Hollywood Walk Of Fame, part III
Hollywood Walk Of Fame, part III. American actress Ava Gardner appeared in several high-profile films from the 1950s to 1970s, including The Hucksters (1947), Show Boat (1951), The Snows of Kilimanjaro (1952), The Barefoot Contessa (1954), Bhowani Junction (1956), On the Beach (1959), Seven Days in May (1964), The Night of the Iguana (1964), The Life and Times of Judge Roy Bean (1972), Earthquake (1974), and The Cassandra Crossing (1976). Gardner continued to act regularly until 1986, four years before her death from pneumonia, at age 67, in 1990. She is listed 25th among the American Film Institute’s Greatest female stars.
American actor and author Sterling Hayden specialized in westerns and film noir, such as Johnny Guitar, The Asphalt Jungle and The Killing. Later on he became noted as a character actor for such roles as Gen. Jack D. Ripper in Dr. Strangelove or: How I Learned to Stop Worrying and Love the Bomb (1964). He also played the Irish policeman, Captain McCluskey, in Francis Ford Coppola’s The Godfather in 1972, and the novelist Roger Wade in 1973’s The Long Goodbye. At six feet five inches (196 cm), he was taller than most actors.
American actor John Garfield played brooding, rebellious, working-class character roles. He grew up in poverty in Depression-era New York City and in the early 1930s became an important member of the Group Theater. In 1937 he moved to Hollywood, eventually becoming one of Warner Bros.’ major stars. Called to testify before the U.S. Congressional House Committee on Un-American Activities (HUAC), he denied Communist affiliation and refused to “name names”, effectively ending his film career. Some have claimed that the stress of this incident led to his premature death at 39 from a heart attack. Garfield is acknowledged as a predecessor of such Method actors as Montgomery Clift, Marlon Brando, and James Dean.
English-American film actor Stewart Granger was mainly associated with heroic and romantic leading roles. He was a popular leading man from the 1940s to the early 1960s rising to fame through his appearances in the Gainsborough melodramas.
American actress Myrna Loy trained as a dancer, she devoted herself fully to an acting career following a few minor roles in silent films. Originally typecast in exotic roles, often as a vamp or a woman of Asian descent, her career prospects improved following her portrayal of Nora Charles in The Thin Man (1934). Her successful pairing with William Powell resulted in 14 films together, including five subsequent Thin Man films. In 1937, she was crowned the “Queen of Hollywood” by a nationwide pol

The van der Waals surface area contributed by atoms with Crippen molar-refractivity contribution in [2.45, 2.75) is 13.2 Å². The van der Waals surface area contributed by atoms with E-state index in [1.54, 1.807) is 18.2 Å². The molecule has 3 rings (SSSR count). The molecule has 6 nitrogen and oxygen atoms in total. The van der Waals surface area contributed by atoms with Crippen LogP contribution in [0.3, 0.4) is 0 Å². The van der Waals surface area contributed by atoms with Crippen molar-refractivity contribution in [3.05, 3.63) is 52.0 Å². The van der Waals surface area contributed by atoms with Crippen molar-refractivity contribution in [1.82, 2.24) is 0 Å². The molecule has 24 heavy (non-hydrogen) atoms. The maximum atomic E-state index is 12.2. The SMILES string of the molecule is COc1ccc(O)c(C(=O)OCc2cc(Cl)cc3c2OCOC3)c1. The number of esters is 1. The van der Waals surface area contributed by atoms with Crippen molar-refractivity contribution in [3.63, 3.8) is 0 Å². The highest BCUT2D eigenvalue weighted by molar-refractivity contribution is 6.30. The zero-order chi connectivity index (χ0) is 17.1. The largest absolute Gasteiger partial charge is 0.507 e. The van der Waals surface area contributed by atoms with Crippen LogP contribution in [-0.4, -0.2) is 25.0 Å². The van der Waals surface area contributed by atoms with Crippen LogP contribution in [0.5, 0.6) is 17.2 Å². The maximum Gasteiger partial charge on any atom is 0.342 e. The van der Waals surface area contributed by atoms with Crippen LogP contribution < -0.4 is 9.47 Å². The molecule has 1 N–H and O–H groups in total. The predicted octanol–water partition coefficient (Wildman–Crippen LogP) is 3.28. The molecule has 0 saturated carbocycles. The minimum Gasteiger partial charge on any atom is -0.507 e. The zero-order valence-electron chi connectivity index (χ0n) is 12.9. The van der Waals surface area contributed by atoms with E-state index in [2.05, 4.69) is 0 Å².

American actress and singer Alice Faye was called by The New York Times “one of the few movie stars to walk away from stardom at the peak of her career.” She is remembered first for her stardom at 20th Century Fox and, later, as the radio comedy partner of her husband, bandleader and comedian Phil Harris. She is also often associated with the Academy Award–winning standard “You’ll Never Know”, which she introduced in the 1943 musical film Hello, Frisco, Hello.
American film actress Jane Russell was one of Hollywood’s leading sex symbols in the 1940s and 1950s. Russell moved from the Midwest to California, where she had her first film role in 1943 with The Outlaw. In 1947, Russell delved into music before returning to films. After starring in multiple films in the 1950s, Russell again returned to music while completing several other films in the 1960s. She starred in over 20 films throughout her career. Russell married three times and adopted three children and, in 1955, founded the World Adoption International Fund. For her achievements in film, she received several accolades including having her hand and foot prints immortalized in the forecourt of Grauman’s Chinese Theatre and a star on the Hollywood Walk of Fame.
Shirley MacLaine is an American film and theater actress, singer, dancer, activist and author, well-known for her beliefs in new age spirituality and reincarnation. She has written a large number of autobiographical works, many dealing with her spiritual beliefs as well as her Hollywood career. In 1983, she won the Academy Award for Best Actress for her role in Terms of Endearment. She was nominated for an Academy Award five times before her win. Her younger brother is Warren Beatty but they never appeared in the same film.